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W.E. Gutman: The truth behind want-ads

The Long View

Posted: June 6, 2010 4:55 a.m.
Updated: June 6, 2010 4:55 a.m.

In the beginning, comes inexperience.

Armed with little more than snippets of lore and a zest for life, my nephew Eli, soon to graduate from college, is looking for work. Finding a job that harmonizes with his grades, aspirations, self-view and crass earthly needs won't be easy. He is a fount of erudition but he lacks "experience."

Take heart, I reassure him, life's lessons guiding my words. Inexperience translates into "under-qualification." The underqualified always find work. They are the backbone of the labor force, the silent legions who energize America's economic engine - the multitudes eager to be consigned to a life of mediocrity just to survive. (Employers consider "under-qualified" any 22-year-old, first-time job-seeker lacking a Ph.D. and at least 10 years of experience, and/or anyone unwilling to slave at below-subsistence wages for the privilege of forking over half their earnings to the IRS.)

Work hard, I cheer him on, and in 20 years you will surely come down with a common malady that afflicts all 40-something job seekers. It's called overqualification.

This pre-existing condition encourages employers to play mind games and to offer a salary they know is shamefully incompatible with the applicant's skills and experience.

One can narrowly avert being considered overqualified by simulating underqualification and/or dyeing one's hair a shade darker.

Left untreated, overqualification results in irreversible unemployability. An unemployable person is entitled to great respect but no paycheck.

As we perused the work offers, I taught Eli to decipher the buzzwords. Job descriptions are cleverly crafted paragons of equivocation swathed in minimalist prose.

They lack the lyricism of truth. They rely on the banality of tall tales. To wit:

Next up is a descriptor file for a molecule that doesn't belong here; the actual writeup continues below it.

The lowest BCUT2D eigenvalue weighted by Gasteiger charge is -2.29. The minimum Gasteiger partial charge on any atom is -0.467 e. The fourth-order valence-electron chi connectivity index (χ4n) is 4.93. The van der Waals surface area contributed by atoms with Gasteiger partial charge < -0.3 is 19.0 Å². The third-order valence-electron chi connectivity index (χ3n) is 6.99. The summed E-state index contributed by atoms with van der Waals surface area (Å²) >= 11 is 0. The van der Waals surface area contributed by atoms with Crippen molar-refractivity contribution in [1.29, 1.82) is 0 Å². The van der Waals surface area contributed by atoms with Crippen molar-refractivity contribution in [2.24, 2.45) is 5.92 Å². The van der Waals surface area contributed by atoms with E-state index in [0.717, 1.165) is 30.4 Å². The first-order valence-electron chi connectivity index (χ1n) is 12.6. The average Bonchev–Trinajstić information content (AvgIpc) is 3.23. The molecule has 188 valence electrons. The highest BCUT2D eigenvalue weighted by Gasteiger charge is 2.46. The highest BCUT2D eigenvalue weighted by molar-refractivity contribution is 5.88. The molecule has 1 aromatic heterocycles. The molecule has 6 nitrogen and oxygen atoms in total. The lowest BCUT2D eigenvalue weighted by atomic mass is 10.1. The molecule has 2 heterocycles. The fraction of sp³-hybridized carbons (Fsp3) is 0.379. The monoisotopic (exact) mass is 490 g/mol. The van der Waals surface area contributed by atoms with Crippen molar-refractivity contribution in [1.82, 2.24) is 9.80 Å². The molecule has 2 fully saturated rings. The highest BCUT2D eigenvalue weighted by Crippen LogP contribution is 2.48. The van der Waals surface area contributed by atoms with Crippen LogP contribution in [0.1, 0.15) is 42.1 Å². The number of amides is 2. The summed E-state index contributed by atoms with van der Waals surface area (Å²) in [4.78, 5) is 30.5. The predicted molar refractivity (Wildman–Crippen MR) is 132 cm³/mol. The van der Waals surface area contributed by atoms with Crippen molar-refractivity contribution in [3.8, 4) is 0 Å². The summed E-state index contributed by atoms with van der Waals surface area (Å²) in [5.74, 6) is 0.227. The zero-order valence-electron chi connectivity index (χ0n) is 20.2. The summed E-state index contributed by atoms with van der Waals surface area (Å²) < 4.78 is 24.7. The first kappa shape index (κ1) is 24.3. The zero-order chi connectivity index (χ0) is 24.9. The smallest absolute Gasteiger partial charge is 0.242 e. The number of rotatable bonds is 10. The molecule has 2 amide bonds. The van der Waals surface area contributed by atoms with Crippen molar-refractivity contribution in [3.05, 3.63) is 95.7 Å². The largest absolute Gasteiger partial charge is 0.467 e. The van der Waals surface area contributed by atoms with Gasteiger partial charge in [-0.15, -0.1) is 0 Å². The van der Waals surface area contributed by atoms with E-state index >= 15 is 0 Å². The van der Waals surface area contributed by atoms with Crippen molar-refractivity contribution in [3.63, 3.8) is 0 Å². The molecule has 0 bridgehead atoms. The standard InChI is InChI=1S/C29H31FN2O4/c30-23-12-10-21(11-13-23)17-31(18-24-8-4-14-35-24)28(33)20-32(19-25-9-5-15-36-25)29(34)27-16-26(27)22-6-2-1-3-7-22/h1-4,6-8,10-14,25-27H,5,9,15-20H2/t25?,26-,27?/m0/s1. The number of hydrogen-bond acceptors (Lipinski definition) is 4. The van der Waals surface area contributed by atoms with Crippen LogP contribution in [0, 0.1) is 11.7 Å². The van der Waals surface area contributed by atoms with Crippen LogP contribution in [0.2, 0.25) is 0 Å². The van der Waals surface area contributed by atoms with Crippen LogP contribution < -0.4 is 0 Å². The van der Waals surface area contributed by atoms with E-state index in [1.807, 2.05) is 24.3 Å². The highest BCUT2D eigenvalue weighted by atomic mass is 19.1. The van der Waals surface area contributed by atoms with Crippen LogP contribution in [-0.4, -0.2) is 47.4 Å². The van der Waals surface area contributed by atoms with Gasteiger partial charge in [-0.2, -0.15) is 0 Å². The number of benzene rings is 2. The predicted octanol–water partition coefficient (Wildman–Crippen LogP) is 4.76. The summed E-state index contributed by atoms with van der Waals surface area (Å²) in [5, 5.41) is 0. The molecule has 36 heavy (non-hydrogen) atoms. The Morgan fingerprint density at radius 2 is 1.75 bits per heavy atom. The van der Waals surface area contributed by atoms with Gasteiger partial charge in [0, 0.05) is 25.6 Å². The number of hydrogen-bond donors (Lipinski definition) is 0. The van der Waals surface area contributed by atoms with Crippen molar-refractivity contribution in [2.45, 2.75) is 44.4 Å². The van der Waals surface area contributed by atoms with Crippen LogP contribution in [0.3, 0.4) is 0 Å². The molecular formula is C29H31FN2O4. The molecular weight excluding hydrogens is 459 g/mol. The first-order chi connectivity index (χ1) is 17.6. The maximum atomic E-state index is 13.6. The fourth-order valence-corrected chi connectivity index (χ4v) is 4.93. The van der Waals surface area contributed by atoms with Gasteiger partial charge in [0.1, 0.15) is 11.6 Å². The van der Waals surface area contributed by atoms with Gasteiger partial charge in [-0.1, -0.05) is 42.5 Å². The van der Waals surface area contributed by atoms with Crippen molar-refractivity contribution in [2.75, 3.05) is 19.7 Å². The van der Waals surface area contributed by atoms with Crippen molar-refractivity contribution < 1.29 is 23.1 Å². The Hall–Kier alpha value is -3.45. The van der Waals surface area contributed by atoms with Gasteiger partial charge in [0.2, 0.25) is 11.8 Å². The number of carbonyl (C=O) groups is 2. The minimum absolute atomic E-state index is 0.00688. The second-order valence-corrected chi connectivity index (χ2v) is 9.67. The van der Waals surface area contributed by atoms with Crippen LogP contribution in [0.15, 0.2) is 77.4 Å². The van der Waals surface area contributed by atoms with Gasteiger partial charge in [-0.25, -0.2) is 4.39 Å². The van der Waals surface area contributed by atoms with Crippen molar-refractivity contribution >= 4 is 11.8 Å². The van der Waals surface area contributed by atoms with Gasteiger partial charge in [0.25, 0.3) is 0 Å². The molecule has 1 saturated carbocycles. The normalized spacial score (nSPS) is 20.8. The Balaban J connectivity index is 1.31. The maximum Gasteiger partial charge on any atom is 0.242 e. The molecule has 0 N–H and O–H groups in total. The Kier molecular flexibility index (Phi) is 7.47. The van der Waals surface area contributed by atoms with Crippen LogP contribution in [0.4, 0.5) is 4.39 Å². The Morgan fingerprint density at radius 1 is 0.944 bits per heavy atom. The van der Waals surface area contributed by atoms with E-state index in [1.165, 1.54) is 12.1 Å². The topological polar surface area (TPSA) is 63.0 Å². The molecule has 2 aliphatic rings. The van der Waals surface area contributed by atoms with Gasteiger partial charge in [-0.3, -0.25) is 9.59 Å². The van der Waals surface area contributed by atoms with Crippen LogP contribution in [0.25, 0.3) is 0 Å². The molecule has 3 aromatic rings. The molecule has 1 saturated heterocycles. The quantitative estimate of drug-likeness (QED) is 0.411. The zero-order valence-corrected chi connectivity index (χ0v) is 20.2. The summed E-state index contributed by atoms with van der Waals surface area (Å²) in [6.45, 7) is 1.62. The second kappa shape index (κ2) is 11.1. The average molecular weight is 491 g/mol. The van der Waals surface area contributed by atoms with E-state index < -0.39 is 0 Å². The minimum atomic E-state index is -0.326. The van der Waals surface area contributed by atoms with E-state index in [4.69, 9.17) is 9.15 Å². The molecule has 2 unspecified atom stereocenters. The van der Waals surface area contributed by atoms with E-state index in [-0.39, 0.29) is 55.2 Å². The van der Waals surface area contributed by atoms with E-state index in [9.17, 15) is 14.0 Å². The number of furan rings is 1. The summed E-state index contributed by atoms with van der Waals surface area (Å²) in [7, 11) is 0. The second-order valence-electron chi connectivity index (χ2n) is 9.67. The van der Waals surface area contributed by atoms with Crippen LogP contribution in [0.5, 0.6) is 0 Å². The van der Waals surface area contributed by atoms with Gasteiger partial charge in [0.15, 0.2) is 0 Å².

Ideal candidate: Mythical creature invented by employers.

Highly organized: The boss is highly disorganized.

Bright and eager:
Naive and stupid.

Willing to bend to crass conformity. Don't expect recognition for your talent, which in no way must be allowed to eclipse that of your superiors.

Unimaginative automaton.

Taskmaster-in-training; middle-management recruit.

Swim or sink in a shark-tank atmosphere.

Team player:
Self-effacing milksop keen on sacrificing personal growth for the good of an enterprise that doesn't give a damn whether you live or die.

Cheerful and hard working: Witless beast of burden.

Flexible: Willing to be tied in knots.

Strong interpersonal skills: Shifty, manipulative sycophant.

Highly motivated: Willing to slog along without acknowledgment or recompense, promotion or reward.

Must work well under pressure: Must have the constitution of a mule, the temperament of a saint.

Detail-oriented: Must not see the forest from the trees.

Meek and unassuming. Certified yes-man.

Entry-level position: No-exit career.

Exciting work:
Excruciatingly dull.

Bright future:
Somber present.

Excellent opportunity: Risky gamble.

Comprehensive salary: Colossal exaggeration.

Generous benefits:
Bottom-of-the-barrel health care coverage, legal holidays and the tedium of an obligatory annual loyalty oath disguised as a summer picnic or Christmas party with people you can't stand.

Good opportunity for growth: If you're under 21, you can expect to grow another inch or two.

Outstanding opportunity: Stepping stone to nowhere.

Will train: Will domesticate.

Pleasant working conditions: Cramped quarters.

Modern facility: Claustrophobic, windowless cinder-block bunker.

Conveniently located: Decrepit downtown dungeon.

Having gotten the message and intent on avoiding the humiliation and pitfalls of job hunting, Eli will not look for work just yet.

He's decided to stay home, demanding that he be housed and fed, by arguing, as I counseled, that he didn't ask to be born in the first place.

Eli's parents have withdrawn their dinner invitation and are now threatening me with a bill for their son's college education.

W. E. Gutman is a veteran journalist and author. His column reflects his own views and not necessarily those of The Signal.


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